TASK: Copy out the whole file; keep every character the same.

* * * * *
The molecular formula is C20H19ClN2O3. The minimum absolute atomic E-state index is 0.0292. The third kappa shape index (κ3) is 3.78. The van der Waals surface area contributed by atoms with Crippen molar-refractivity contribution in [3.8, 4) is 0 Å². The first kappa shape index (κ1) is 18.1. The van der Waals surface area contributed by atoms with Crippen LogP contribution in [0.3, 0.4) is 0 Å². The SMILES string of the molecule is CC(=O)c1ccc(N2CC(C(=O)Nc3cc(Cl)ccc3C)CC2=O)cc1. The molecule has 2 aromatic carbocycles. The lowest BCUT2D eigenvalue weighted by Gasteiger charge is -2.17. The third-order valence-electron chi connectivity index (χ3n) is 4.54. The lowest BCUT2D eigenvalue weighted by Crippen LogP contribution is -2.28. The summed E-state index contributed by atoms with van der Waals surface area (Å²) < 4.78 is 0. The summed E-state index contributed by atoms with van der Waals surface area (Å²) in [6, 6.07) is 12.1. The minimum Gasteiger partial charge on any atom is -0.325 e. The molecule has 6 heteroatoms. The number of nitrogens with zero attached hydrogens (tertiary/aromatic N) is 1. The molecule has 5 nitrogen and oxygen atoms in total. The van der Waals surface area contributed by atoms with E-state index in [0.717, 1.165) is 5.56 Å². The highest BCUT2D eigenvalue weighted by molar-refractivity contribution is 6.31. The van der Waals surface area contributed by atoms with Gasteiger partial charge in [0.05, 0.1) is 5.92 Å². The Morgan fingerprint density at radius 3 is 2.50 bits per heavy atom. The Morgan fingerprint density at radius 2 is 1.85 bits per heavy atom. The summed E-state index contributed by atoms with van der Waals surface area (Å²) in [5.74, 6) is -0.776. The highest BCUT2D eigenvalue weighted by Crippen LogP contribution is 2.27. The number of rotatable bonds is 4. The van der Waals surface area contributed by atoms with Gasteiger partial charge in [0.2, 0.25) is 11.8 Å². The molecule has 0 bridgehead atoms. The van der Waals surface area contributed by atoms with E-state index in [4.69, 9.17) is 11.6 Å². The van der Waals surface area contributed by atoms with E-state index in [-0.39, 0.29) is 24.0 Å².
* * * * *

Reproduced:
The molecular formula is C20H19ClN2O3. The minimum absolute atomic E-state index is 0.0292. The third kappa shape index (κ3) is 3.78. The van der Waals surface area contributed by atoms with Crippen molar-refractivity contribution in [3.8, 4) is 0 Å². The first kappa shape index (κ1) is 18.1. The van der Waals surface area contributed by atoms with Crippen LogP contribution in [0.3, 0.4) is 0 Å². The SMILES string of the molecule is CC(=O)c1ccc(N2CC(C(=O)Nc3cc(Cl)ccc3C)CC2=O)cc1. The molecule has 2 aromatic carbocycles. The lowest BCUT2D eigenvalue weighted by Gasteiger charge is -2.17. The third-order valence-electron chi connectivity index (χ3n) is 4.54. The lowest BCUT2D eigenvalue weighted by Crippen LogP contribution is -2.28. The summed E-state index contributed by atoms with van der Waals surface area (Å²) < 4.78 is 0. The summed E-state index contributed by atoms with van der Waals surface area (Å²) in [6, 6.07) is 12.1. The minimum Gasteiger partial charge on any atom is -0.325 e. The molecule has 6 heteroatoms. The number of nitrogens with zero attached hydrogens (tertiary/aromatic N) is 1. The molecule has 5 nitrogen and oxygen atoms in total. The van der Waals surface area contributed by atoms with E-state index in [0.717, 1.165) is 5.56 Å². The highest BCUT2D eigenvalue weighted by molar-refractivity contribution is 6.31. The van der Waals surface area contributed by atoms with Gasteiger partial charge in [0.05, 0.1) is 5.92 Å². The Morgan fingerprint density at radius 3 is 2.50 bits per heavy atom. The Morgan fingerprint density at radius 2 is 1.85 bits per heavy atom. The summed E-state index contributed by atoms with van der Waals surface area (Å²) in [5.74, 6) is -0.776. The highest BCUT2D eigenvalue weighted by Crippen LogP contribution is 2.27. The number of rotatable bonds is 4. The van der Waals surface area contributed by atoms with Gasteiger partial charge in [0.2, 0.25) is 11.8 Å². The molecule has 0 bridgehead atoms. The van der Waals surface area contributed by atoms with E-state index in [4.69, 9.17) is 11.6 Å². The van der Waals surface area contributed by atoms with E-state index in [-0.39, 0.29) is 24.0 Å².